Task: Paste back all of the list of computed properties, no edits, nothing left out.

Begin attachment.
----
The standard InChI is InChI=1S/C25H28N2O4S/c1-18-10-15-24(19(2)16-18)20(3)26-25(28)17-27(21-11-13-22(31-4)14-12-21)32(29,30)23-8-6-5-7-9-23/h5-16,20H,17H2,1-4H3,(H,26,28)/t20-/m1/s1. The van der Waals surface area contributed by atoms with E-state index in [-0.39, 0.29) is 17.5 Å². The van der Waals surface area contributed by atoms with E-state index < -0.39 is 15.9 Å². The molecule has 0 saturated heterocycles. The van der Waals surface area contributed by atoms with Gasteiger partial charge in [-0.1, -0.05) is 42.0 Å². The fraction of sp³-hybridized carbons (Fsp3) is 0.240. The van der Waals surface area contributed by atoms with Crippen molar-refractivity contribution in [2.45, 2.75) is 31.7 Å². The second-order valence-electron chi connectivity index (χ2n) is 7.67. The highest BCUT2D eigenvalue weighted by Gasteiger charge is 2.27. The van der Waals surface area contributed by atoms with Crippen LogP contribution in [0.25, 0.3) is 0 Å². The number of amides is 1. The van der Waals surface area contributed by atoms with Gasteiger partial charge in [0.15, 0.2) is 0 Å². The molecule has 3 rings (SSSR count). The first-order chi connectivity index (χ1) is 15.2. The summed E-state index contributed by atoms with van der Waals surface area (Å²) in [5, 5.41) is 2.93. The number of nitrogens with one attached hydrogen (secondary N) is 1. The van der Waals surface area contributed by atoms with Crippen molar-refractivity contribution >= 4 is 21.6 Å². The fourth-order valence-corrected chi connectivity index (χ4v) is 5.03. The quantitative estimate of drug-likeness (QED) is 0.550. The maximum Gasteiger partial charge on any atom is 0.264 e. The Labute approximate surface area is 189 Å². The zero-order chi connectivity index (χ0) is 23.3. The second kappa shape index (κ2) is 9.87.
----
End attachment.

The standard InChI is InChI=1S/C25H28N2O4S/c1-18-10-15-24(19(2)16-18)20(3)26-25(28)17-27(21-11-13-22(31-4)14-12-21)32(29,30)23-8-6-5-7-9-23/h5-16,20H,17H2,1-4H3,(H,26,28)/t20-/m1/s1. The van der Waals surface area contributed by atoms with E-state index in [-0.39, 0.29) is 17.5 Å². The van der Waals surface area contributed by atoms with E-state index < -0.39 is 15.9 Å². The molecule has 0 saturated heterocycles. The van der Waals surface area contributed by atoms with Gasteiger partial charge in [-0.1, -0.05) is 42.0 Å². The fraction of sp³-hybridized carbons (Fsp3) is 0.240. The van der Waals surface area contributed by atoms with Crippen molar-refractivity contribution in [2.45, 2.75) is 31.7 Å². The second-order valence-electron chi connectivity index (χ2n) is 7.67. The highest BCUT2D eigenvalue weighted by Gasteiger charge is 2.27. The van der Waals surface area contributed by atoms with Crippen LogP contribution in [0.25, 0.3) is 0 Å². The number of amides is 1. The van der Waals surface area contributed by atoms with Gasteiger partial charge in [0.15, 0.2) is 0 Å². The molecule has 3 rings (SSSR count). The first-order chi connectivity index (χ1) is 15.2. The summed E-state index contributed by atoms with van der Waals surface area (Å²) in [5, 5.41) is 2.93. The number of nitrogens with one attached hydrogen (secondary N) is 1. The van der Waals surface area contributed by atoms with Crippen molar-refractivity contribution >= 4 is 21.6 Å². The fourth-order valence-corrected chi connectivity index (χ4v) is 5.03. The quantitative estimate of drug-likeness (QED) is 0.550. The maximum Gasteiger partial charge on any atom is 0.264 e. The Labute approximate surface area is 189 Å². The zero-order chi connectivity index (χ0) is 23.3. The second kappa shape index (κ2) is 9.87.